HISPACOOP’s annual national campaigns aim to create a change of culture in consumption patterns by explaining the gravity of the environmental challenges and by providing practical everyday advice how to contribute to cutting plastics, improving recycling, avoiding food waste and increasing energy efficiency in households. These campaigns are promoted via different media and forms: magazines, newspapers, online, in-store, and TV. Moreover, education materials are developed for the young consumers and campaigns are undertaken on school campuses in order to educate children on the importance of healthy eating, physical activity and the principle of sustainability.

These national campaigns are underpinned by increasing business sustainability performance by the Spanish consumer co-operatives led by Eroski, Consum and Abacus in the area of optimising packaging, reducing plastics, waste management, recycling, tackling food waste and promoting healthy lifestyles and sustainable consumption, with a particular focus on fighting childhood obesity

Concrete actions have led to tangible results, such as

  • 38,019 tonnes of waste recycled and recovered;
  • 1,302 tonnes/year of eliminated plastic from substitution, reduction and reuse;
  • 15,104 tonnes of food donated, equivalent to feeding 20,000 people for a year (2019)
  • 442,677 schoolchildren trained through the workshops and class sessions.

Slides available here. 

 

IV. Coop: Pioneering Sweden's Food Sustainability 

Charlotta Szczepanowski – Head of Sustainability & Quality, Coop Sweden unveiled the groundbreaking sustainability labelling system developed by the consumer co-op retailer in the attempt to attain its overarching target of a significant increase in sustainable food production and consumption in Sweden by 2030. 

The Sustainability Declaration, a digital label, will be placed on 17,000 food items and accessible to Coop’s 3.7 million consumer-members through the mobile app. When scanning the product’s barcode, easily comprehensible and visually simple information is generated about the item’s sustainability impact based on the 10 parameters in the WWF initiative Sustainable Supply Chain for Food (in Sweden).

The point of the infographic is to shrink the spiderweb closest to the centre. The novel system shows how different aspects intertwine within the complexity of food sustainability. Its development has taken two years of extensive data collection and analysis. Collected data include country of origin of the production and the raw ingredients as well as all relevant certifications. All suppliers are obliged to provide this information, otherwise, Coop refuses to source from them. Analysis of products’ sustainability are done within Coop’s database according to clear rules for supplier input verification and information from sources such as the FAO, World Bank, WWF and BSCI.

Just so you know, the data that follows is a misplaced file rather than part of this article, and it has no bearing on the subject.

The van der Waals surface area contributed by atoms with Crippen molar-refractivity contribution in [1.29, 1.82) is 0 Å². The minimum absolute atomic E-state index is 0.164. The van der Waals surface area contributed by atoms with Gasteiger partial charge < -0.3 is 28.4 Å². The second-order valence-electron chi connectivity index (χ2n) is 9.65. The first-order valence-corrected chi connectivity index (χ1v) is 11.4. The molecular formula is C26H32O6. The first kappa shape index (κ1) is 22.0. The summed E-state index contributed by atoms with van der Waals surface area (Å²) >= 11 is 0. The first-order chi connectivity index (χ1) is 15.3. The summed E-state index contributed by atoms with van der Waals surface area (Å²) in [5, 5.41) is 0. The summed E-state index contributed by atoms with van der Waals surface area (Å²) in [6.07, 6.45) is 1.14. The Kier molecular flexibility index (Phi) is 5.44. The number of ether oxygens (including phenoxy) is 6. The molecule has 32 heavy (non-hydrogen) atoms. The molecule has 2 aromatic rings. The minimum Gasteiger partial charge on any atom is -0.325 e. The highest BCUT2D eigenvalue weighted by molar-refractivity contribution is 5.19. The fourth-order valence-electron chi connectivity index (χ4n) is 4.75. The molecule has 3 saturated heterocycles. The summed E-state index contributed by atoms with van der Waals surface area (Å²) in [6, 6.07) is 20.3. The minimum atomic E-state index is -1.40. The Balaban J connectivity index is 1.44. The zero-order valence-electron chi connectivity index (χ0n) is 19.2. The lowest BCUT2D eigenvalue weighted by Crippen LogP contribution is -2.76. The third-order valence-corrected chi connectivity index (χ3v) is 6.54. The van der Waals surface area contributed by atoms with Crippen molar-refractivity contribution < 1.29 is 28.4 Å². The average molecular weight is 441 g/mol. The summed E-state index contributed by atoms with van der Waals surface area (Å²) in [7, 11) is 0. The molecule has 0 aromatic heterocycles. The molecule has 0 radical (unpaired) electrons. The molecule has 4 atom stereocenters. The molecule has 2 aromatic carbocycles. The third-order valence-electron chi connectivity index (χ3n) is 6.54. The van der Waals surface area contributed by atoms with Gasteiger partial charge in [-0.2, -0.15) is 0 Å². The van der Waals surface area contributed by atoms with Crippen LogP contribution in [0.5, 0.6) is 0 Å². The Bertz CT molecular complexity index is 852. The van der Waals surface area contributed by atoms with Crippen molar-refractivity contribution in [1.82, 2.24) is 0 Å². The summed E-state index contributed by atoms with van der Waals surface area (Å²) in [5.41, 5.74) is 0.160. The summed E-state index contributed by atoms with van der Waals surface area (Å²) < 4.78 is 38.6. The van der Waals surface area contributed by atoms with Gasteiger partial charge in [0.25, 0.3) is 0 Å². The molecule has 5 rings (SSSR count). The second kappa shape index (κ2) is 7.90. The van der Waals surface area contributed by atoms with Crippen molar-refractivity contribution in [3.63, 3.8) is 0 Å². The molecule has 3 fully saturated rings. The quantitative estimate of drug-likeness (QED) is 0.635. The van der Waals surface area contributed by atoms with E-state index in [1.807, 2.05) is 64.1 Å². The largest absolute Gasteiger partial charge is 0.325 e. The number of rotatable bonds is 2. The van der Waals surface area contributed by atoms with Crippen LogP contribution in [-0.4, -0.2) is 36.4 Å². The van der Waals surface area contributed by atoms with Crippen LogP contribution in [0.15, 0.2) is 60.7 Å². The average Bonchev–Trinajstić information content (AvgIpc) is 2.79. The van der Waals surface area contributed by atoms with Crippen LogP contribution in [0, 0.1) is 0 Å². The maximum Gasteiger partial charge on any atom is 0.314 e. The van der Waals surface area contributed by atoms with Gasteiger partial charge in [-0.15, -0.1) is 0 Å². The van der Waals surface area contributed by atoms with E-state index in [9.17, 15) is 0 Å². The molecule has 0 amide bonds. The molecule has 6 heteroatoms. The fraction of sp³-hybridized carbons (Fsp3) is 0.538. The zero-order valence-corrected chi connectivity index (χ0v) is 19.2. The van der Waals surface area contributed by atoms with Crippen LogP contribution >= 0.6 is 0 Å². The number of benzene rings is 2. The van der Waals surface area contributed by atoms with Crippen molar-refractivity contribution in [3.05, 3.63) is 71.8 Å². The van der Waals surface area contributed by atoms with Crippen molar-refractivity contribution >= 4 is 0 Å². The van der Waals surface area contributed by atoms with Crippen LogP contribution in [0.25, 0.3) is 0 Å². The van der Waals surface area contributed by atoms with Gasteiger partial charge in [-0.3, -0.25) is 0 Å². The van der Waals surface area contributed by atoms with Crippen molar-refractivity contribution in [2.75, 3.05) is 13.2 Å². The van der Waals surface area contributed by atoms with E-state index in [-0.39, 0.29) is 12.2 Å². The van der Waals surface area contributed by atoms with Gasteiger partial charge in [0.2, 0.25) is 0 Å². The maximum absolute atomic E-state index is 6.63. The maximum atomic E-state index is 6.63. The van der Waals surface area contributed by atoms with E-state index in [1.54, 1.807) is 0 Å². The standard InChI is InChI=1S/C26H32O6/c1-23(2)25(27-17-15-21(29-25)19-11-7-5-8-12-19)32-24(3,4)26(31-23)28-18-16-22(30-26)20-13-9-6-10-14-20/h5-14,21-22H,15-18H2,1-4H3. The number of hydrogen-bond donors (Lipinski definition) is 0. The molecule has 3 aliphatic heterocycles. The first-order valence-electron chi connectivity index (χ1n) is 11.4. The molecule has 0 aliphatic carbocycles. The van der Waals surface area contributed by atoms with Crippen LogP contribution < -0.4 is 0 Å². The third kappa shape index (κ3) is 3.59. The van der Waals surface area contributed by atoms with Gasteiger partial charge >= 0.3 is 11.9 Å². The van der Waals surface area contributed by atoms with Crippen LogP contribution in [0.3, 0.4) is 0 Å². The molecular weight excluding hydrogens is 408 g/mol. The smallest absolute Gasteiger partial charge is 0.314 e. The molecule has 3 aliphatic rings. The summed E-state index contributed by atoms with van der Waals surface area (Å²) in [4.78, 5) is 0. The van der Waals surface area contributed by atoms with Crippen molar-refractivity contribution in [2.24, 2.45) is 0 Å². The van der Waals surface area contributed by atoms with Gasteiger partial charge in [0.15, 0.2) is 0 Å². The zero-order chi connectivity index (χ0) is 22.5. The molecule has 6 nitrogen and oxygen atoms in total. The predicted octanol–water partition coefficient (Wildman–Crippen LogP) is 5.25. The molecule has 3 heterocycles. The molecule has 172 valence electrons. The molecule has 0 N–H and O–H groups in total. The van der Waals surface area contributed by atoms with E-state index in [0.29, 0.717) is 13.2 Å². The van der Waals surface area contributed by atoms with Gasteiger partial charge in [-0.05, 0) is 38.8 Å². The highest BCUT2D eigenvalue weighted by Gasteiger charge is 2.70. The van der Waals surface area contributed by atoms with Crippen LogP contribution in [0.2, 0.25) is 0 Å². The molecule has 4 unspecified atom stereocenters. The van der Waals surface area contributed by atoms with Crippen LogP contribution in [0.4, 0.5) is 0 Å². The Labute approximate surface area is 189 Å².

It has been worth it, because Coop now possesses a groundbreaking method to make more sustainable purchases and assist consumers to make more sustainable choices.

Further to individual food items, sustainability declarations are being developed for all food categories. The next step? Embedding the Sustainability Declarations into Coop’s internal governance framework so that all future food purchasing procedures adhere to the novel system. The system is scalable, so Coop Sweden is actively looking to expand this system internationally and establish partnerships with other like-minded co-ops, retailers and supply chain actors to drive forward the green transition. In 1946, Coop were the first company to disclose the ingredients on the food label in Sweden and 75 years later they become the first company to disclose the complexity of food sustainability.

Slides available here

 

V. Operational Conclusions

The session moderator - Todor Ivanov, Euro Coop Secretary-General summarised the main messages of the presentations by stressing the compelling evidence for the sustainable growth strategy employed by consumer co-operatives in the different countries, which is based on internal optimisation and external partnerships, on the one hand, with producers and suppliers, and on the other hand, with consumers and local communities.

Consumer co-ops understand their position in the supply chain and assume responsibility by generating holistic sustainability practices within the environment - business - consumer nexus.  


As member-owned enterprises, consumer co-operatives embed sustainability principles in their governance and decision-making bodies, which is an issue of particular interest to the EU Commission with their most recent initiative of sustainable corporate governance. Focal actors in Europe's social economy, Euro Coop's members are proud of their myriad of actions operationalising the circular economy principles and attaining the goals set by the EU Farm-To-Fork Strategy and the UN SDGs.

 

Watch the session’s recording here.                                       Access the session overview here.